Bayou Grosse Tete??
Bayou Grosse Tete??
Is there such a place? I pronounce it Grosstate. But, that’s me.
I’ve a lot of memories as a youngster. There was this bar (no I wasn’t drinking, I was just a kid) that my parents would like to frequent on Sundays when my dad was off from work. At one point I recall the name of the rockabilly place being “Palisades Park”. It was located across the highway from the bayou and on a canal of sorts.
Today there’s a mobile home with an attachment and it’s obviously lived in. I didn’t take any pictures as I felt uncomfortable doing such.
I believe it was probably named after the song “Palisades Park” by Freddie Cannon (http://www.freddycannon.com/default.htm). That would have been the early ’60s.
It was a ‘fun’ places to be, listening to the rockabilly music, watching and doing a little dancing myself (I was quite the lad back in my day, ladies just liked little Johnny. anyway) but mostly playing with play mates during the band’s breaks. Back then, I was a big Buddy Rich guy, so the drummer was my focus. Loved the drums. But not that’s what this is about! Maybe another time. There were a lot of bands around back then.
This wasn’t in the village part also called Grosse Tete, this was a ways from there down the bayou roads (like country roads). The village part (I’m referring to it as a village because that’s what it was back then, now it’s a town) has the I-10 Interstate meeting it and is a growing city today.
Much has changed from back in those days.
Bayou Grosse Tete??
This is a view from the bridge at Bayou Grosse Tete….looking to the bend and left of there is about where Palisades Park was located.
One thing was very obvious (other than the mobile home) is that the boat launch across from the rockabilly joint is now gone. I thought it would still be there, but now it’s only trees and mud.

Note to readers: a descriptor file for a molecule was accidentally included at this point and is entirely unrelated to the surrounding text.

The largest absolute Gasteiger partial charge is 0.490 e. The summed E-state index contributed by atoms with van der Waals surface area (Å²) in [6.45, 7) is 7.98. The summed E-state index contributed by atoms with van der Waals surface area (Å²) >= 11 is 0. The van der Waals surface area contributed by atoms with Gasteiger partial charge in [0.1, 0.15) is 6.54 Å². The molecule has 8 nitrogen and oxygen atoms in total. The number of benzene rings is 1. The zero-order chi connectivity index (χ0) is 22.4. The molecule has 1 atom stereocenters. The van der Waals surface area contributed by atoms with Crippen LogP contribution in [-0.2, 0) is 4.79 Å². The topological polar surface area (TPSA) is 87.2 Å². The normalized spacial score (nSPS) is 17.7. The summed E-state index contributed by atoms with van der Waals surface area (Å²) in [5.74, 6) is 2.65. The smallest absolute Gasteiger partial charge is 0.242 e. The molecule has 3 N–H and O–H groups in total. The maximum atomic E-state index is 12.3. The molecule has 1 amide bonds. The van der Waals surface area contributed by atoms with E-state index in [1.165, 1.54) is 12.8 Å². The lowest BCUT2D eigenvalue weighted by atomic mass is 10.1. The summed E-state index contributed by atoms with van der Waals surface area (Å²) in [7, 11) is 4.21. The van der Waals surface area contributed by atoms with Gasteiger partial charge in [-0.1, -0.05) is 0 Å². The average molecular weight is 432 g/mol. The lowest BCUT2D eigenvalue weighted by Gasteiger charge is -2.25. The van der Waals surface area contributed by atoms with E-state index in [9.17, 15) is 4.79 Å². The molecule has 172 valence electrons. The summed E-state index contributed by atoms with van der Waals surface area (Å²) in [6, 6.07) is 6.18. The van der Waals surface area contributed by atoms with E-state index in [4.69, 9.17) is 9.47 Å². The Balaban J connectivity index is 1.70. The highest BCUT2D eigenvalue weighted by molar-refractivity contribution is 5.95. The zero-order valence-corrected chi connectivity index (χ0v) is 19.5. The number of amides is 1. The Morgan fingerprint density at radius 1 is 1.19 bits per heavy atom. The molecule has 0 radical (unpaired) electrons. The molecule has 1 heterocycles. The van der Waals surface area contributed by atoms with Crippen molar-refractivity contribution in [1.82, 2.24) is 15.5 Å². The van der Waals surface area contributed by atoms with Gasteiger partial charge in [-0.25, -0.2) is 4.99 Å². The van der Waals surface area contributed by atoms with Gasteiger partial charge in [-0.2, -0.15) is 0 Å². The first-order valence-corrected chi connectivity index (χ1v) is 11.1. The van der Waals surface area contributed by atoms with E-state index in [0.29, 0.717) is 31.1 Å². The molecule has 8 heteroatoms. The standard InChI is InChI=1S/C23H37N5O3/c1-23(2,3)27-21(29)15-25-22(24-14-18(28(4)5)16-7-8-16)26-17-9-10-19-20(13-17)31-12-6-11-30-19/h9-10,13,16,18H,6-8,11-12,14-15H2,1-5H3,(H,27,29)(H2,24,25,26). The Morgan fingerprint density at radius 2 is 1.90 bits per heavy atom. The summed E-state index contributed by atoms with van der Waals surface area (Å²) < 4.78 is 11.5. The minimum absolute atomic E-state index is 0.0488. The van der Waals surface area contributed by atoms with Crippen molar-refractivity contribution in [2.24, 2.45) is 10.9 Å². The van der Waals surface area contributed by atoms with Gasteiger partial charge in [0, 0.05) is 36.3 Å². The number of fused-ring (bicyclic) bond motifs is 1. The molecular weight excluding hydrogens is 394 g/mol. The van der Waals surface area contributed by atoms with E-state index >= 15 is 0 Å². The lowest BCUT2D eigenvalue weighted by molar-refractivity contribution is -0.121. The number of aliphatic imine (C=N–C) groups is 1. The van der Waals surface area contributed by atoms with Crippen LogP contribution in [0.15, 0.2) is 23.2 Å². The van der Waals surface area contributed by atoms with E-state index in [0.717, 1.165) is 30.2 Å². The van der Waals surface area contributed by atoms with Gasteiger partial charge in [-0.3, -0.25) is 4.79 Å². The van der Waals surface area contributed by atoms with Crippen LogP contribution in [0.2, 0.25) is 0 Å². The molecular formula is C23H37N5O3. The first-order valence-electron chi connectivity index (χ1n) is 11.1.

Looking at the picture above, never mind, this view is the opposite direction and to the right way down the bayou but not too far was another bar room my dad would occasion, usually after taking me a little fishing trip to Horse Shoe Bend (pictured further down). I don’t recall the name of the bar but it’s the first bar that I saw that my dad put salt in his beer. Always amazed me. Later I tried it, it was okay but not a practice I hold dear. Back in those days there weren’t pull tab beer cans or twist off beer bottles. Life was different for sure.
I never was a big fan of the water in the bayous…..that dark brown. I preferred even back then the beauty of the clear waters like this, but that’s just me. Others live on this water and love it, kudos to them!
Horse Shoe Bend. That’s where my dad would more than likely take me fishing, that’s where my memories are at and it wasn’t because we caught a lot of fish, we didn’t. It was my dad doing his dad thing with me the best that he knew how.
This is the very area that my dad would take me fishing. Hop in his Ford pickup and take his little boy fishing. That was about the limit of father-son activity though. But, it’s a memory.
There’s one road and only one road there. I can’t tell you if is runs north/south or east/west. It’s just 2 lanes of good road traveled by locals that live nearby and hunters (it’s not really known for fishing in this area, maybe that’s why I never caught any fish).
Here’s a gander at the road it.
It wouldn’t be a complete blog without a picture of the road.
And closing this event out is this photo of the bridge year.
Meanwhile, I back in Mexico for a short visit.
When I get back to Louisiana, I’ll visit a few more places with some historical significance that’ll be of interest.
As for now….
Peace, love, and beaches,
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